This image of a Lexus LFA driving along the coast in Big Sur, CA was shot at the beginning of the year. The kicker here is that I didn't shoot the car at that particular location at all. What I am about to show you goes against the photographer's code and I may be banned from the...... Nah I'm only joking. Image compositing is not a new technique and has been around for years. The trick with image composites is piecing the images together seemlessly so it does not look forced. Perspective, angle, lighting, and composition all play a major role here.
The original shot below is what I took hanging out of a car window on the highway with the sun setting. As you can see the image is nothing special and the abundance of other cars on the freeway, light poles and electric lines detract the eye from the overall flow. However the intent of this shot was to capture the car in a moving state, while keeping it sharp and in focus, wheels in motion (at ISO 400 from a 1/80 shutter speed at 60 mph) and limit the overall reflections in the paint. From this image, the car itself would be masked out in Adobe Photoshop and composited into a completely different environment.
Nikon D800E w/ Nikon 24-70mm f/2.8 | 1/80 – ISO400 @ 60mph | © John Zhang
I had originally planned for this shot to be composited into an "endless" parking lot with mountains in the background along with some epic clouds. However, after a few hours post processing, I was just about ready to give up on this image as a whole. I set this image aside on my desktop for a week until one day I happened to be talking to Richard Thompson of Richard Thompson Photography and he told me he had the perfect background image for my rolling shot. On his recent trip to Big Sur, CA, he photographed numerous images of road environments to be used for this exact purpose. He was kind enough to let me use one as a base background. With this new-found hope, I ventured back to compositing the original shot of the Lexus LFA.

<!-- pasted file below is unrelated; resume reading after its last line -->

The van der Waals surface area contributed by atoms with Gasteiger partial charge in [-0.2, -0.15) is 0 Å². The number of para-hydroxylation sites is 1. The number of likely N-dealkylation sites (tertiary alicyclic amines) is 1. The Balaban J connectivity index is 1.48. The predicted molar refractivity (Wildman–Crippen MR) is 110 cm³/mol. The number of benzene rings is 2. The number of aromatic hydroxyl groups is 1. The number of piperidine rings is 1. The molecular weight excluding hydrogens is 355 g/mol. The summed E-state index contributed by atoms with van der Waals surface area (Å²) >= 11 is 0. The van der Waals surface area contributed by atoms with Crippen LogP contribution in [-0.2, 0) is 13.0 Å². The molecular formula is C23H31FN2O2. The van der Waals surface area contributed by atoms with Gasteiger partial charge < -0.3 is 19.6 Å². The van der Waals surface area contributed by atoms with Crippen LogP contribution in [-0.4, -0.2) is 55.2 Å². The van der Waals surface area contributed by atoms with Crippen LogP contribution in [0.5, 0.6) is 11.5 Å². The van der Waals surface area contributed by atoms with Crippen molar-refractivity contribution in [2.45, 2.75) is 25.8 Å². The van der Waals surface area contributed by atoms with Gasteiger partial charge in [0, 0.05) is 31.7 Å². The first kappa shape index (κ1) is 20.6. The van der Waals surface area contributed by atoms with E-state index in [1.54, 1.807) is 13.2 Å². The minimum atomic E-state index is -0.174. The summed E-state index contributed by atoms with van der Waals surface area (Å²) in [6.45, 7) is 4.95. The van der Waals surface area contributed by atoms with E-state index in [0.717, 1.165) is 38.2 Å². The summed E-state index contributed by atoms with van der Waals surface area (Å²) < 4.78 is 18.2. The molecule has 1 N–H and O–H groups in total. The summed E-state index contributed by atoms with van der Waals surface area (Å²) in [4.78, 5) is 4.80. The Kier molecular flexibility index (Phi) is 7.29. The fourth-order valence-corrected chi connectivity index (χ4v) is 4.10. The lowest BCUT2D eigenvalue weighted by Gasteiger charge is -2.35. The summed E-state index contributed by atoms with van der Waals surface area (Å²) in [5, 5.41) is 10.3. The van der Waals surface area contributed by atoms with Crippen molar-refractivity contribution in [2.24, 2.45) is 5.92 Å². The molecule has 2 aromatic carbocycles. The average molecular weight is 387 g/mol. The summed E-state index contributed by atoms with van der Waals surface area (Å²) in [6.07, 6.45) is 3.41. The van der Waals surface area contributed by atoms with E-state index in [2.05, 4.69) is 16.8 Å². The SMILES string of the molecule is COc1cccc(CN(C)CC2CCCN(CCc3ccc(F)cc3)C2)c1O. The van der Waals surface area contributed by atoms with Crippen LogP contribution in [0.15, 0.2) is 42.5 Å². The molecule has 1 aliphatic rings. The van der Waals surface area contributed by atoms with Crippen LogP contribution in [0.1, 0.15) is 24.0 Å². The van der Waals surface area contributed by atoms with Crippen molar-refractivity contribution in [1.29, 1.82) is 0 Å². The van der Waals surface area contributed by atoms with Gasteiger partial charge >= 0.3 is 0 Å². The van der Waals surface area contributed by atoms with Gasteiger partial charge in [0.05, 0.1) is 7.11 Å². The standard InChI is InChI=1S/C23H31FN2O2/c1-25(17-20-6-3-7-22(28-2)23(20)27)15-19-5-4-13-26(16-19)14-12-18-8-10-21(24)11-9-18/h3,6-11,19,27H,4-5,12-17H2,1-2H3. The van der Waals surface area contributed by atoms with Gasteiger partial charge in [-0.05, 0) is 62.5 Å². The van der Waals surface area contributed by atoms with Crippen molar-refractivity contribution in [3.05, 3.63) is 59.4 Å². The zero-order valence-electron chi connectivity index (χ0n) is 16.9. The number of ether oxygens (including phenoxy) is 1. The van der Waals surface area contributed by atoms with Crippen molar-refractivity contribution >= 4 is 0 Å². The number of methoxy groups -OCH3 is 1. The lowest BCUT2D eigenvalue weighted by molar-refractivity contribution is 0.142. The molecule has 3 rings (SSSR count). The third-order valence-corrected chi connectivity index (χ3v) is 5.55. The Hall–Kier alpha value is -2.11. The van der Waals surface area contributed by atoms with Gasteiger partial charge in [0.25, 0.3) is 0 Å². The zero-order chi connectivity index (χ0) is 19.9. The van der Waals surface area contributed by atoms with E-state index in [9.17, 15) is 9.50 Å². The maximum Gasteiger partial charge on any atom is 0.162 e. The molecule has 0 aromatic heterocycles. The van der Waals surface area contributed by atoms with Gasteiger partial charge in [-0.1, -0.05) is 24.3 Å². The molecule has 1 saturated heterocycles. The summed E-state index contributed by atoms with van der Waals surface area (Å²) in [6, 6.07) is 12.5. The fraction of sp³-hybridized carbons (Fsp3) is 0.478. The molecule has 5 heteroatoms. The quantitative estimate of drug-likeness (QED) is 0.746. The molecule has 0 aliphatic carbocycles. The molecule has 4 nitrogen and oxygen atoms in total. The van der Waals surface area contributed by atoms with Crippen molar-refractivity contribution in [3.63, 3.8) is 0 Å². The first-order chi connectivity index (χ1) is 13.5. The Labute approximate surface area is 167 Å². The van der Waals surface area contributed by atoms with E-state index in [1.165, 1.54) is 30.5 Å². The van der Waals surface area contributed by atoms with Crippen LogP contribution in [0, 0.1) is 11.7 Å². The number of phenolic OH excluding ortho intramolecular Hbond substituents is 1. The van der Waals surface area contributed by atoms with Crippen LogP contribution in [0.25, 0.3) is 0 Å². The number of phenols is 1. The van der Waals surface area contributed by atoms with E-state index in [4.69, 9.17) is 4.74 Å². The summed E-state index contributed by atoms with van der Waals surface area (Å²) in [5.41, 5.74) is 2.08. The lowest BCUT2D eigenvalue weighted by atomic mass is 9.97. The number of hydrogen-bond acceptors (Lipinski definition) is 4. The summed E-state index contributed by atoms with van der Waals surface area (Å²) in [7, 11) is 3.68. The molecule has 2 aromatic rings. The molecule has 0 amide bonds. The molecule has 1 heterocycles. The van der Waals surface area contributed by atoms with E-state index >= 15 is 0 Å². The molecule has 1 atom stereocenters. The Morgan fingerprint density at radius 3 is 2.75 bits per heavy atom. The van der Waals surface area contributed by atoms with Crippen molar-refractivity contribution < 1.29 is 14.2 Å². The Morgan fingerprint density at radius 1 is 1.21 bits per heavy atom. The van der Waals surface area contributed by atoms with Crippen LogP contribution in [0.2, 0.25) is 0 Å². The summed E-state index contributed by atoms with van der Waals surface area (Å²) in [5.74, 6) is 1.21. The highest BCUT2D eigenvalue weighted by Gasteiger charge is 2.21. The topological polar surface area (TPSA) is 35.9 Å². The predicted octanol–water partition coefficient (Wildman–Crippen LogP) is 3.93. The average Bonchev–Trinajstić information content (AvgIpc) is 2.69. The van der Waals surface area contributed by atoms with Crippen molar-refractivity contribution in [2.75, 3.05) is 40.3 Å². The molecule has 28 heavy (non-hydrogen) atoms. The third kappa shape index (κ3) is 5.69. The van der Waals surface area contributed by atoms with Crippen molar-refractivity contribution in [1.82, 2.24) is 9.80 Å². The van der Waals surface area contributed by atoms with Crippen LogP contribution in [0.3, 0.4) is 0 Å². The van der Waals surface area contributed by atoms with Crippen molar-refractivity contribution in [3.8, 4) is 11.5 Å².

During the post processing workflow, one problem right off the bat was the overall lighting did not match both photographs so while I was putting the two images together, I had to be conscious of that and do my best to not bring attention to it. The motion of the background was added with Bleex. It is also important to note that when creating a composite image it is best to keep things as simple as possible. As the final image gets more and more complex it may detract from your overall subject. In this case the car. Hopefully this example gives readers some insight into my approach to automotive composite photography. If you have any questions feel free to comment below.
Above is a step by step explanation of the post processing process.
* Use your arrow keys on your keyboard or use swipe touch gestures on the image to navigate.
Jason Collin Photography Thursday, 14 March 2013 17:57 Comment Link
Thank you for revealing how such car shots are made and that it often can simply not be done all in one exposure (shot). Have you detailed your process for how to add shadows under cars? That is one step I am really missing on being able to do well preventing me from making my own such composite shots. Thank you.
John Friday, 15 March 2013 10:46 Comment Link
Jason, I've haven't explained the shadow process in detail. But I guess it helps to know how the car and it's shadow will react depending on where the light source is. Drawing the shadow itself is a whole other story. For the most part, I take similar shadows and just expand on that and draw it out. Is it 100% accurate? Maybe not, but will it be believable enough? Depends on how much time you spend on it. The most time is spent on the shadow itself whenever I do a composite. It's always good to practice. I have a handful of open PSD files that I have been practicing on. Hope this helps!